Friday, August 21, 2009

Back in the Saddle

Hey all. I'm back in the saddle from my hiatus with the good ole relatives from the Crossroads of America. While it was good to have some down time from the market, I must admit it's good to be back.

As I caught back up with my reading I found a few gems in the blogosphere worth a look if you missed em:

Bill Luby at VIXand MORE did a superb job in summing up the perpetual overpricing we've seen in the VIX vs. realized volatility over the past 6 months. Take a look at his post: The Gap Between the VIX and Realized Volatility.

For those seeking to get long volatility via the VIX or SPX, thus far it seems as if shorting puts on the VIX has worked better than most alternatives - long VIX calls or call spreads, long VXX, long VIX futures, long straddles/strangles on SPX, etc...

With August VIX options settling at 28.76, shorting the Aug 25 puts worked like a charm this go around. For an insightful take on VIX settlement take a look at Adam Warner's VIX Settlement Shenaigans over at DailyOptionsReport

Current 30 day HV on SPX is sitting at 17%, the spot VIX is around 25%, and Sept. VIX Futures at 27.35. The uptick in realized volatility as predicted by VIX and VIX futures has yet to materialize. Will we finally see it in the September cycle?

If I had to play VIX options for September I'd probably look at selling Sept. 25 puts sometime in the next week or so. With the way the VIX is priced right now, put sellers don't really have much choice in terms of strike prices. 25 is about the only one with enough juice to consider playing.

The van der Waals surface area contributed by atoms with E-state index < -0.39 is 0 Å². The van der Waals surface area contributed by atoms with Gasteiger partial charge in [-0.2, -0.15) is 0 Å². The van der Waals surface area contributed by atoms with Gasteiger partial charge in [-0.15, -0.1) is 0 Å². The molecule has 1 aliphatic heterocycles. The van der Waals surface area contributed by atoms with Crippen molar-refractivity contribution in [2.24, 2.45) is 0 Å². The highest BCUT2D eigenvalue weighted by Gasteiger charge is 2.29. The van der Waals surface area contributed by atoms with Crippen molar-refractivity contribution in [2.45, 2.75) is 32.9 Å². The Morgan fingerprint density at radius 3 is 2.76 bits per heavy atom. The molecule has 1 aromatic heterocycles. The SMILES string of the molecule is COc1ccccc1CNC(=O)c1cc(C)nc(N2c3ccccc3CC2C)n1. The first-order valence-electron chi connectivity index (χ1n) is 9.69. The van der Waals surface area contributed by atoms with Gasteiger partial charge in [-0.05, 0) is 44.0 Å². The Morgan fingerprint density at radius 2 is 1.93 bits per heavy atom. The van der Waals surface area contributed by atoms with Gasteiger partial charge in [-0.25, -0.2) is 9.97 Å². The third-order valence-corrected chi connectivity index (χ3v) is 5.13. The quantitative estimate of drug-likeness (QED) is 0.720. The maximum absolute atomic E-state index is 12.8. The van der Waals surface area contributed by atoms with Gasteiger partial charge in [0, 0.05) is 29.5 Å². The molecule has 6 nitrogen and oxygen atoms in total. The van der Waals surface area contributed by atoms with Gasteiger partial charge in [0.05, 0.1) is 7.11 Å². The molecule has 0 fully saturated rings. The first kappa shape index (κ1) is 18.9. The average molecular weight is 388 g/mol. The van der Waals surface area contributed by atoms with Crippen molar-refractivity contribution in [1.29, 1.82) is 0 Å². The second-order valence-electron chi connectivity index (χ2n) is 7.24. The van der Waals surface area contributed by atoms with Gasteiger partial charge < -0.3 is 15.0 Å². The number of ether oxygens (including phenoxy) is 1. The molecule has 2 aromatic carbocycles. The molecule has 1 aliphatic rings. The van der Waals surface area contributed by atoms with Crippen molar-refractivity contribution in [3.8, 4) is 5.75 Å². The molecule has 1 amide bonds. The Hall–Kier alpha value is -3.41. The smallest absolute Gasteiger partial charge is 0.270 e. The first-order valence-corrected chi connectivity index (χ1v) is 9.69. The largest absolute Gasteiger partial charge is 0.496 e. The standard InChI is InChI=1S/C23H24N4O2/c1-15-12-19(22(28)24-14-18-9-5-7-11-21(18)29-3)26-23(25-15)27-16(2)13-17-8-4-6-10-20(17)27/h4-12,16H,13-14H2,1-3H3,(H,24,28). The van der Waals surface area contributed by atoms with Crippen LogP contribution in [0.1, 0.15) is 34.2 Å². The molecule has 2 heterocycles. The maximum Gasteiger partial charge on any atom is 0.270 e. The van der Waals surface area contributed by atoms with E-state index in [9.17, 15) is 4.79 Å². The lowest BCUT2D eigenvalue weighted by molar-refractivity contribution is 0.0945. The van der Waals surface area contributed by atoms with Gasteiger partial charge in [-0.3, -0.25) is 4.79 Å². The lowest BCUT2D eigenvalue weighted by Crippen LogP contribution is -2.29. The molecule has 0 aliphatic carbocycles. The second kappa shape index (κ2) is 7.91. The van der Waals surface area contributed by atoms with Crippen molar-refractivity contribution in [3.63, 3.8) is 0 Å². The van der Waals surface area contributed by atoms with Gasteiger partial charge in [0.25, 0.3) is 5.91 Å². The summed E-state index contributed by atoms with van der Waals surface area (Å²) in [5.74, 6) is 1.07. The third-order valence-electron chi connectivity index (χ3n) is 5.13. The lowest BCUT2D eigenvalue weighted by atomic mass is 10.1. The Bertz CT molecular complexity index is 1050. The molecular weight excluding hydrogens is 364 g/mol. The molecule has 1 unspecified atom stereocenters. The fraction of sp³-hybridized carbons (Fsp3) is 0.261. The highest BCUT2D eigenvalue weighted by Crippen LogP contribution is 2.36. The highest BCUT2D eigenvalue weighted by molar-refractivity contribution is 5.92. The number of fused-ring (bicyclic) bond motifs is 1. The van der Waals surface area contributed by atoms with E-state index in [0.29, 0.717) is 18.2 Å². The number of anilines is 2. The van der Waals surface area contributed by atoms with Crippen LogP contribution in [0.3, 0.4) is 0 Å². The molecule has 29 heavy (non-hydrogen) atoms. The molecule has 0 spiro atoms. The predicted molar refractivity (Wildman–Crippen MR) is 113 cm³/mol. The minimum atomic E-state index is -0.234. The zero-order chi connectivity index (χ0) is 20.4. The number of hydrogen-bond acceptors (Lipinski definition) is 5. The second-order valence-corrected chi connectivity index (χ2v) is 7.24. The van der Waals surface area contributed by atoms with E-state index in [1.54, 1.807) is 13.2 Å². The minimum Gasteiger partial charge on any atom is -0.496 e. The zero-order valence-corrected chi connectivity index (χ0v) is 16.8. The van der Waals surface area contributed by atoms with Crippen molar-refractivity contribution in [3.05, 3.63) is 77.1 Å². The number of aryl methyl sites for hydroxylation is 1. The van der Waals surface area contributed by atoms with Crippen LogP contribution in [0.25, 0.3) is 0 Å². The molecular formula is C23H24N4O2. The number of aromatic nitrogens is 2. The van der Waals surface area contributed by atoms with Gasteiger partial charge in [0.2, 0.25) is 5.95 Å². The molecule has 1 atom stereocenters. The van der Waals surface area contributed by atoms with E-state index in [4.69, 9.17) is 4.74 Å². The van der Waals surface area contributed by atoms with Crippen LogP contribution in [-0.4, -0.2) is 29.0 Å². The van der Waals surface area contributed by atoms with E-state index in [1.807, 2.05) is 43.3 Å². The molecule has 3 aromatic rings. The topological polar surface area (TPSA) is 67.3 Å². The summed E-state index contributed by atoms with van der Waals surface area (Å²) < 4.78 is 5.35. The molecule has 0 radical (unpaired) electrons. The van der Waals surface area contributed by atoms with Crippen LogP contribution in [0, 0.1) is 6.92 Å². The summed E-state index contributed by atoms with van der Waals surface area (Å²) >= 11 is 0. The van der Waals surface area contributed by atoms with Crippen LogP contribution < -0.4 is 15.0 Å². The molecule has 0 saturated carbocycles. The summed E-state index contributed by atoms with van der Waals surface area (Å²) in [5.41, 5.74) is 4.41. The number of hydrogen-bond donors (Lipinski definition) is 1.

On a side note I like the higher probability inherent with selling the OTM put (particularly on a mean reverting underlying such as the VIX) vs. making a speculative play by buying OTM calls.


James said...

Great series of blogs. I found the Greeks tutorial quite useful. I have a question on the implied volatility of the VIX options. Why is the IV for call options so much more higher (100+) than the IV for put options? Is it because investors use the call options to hedge against a pull back? and are willing to pay a premium for it?

Tyler Craig said...


The underlying for VIX options is actually the VIX futures rather than the cash of spot VIX. Most brokers erroneously use the spot VIX in calculating IV for VIX options rather than using VIX futures- hence the discrepancies in call IV vs. puts. Dean Mouscher expounds on this in his video "The VIX- What You Need to Know". You can check it out at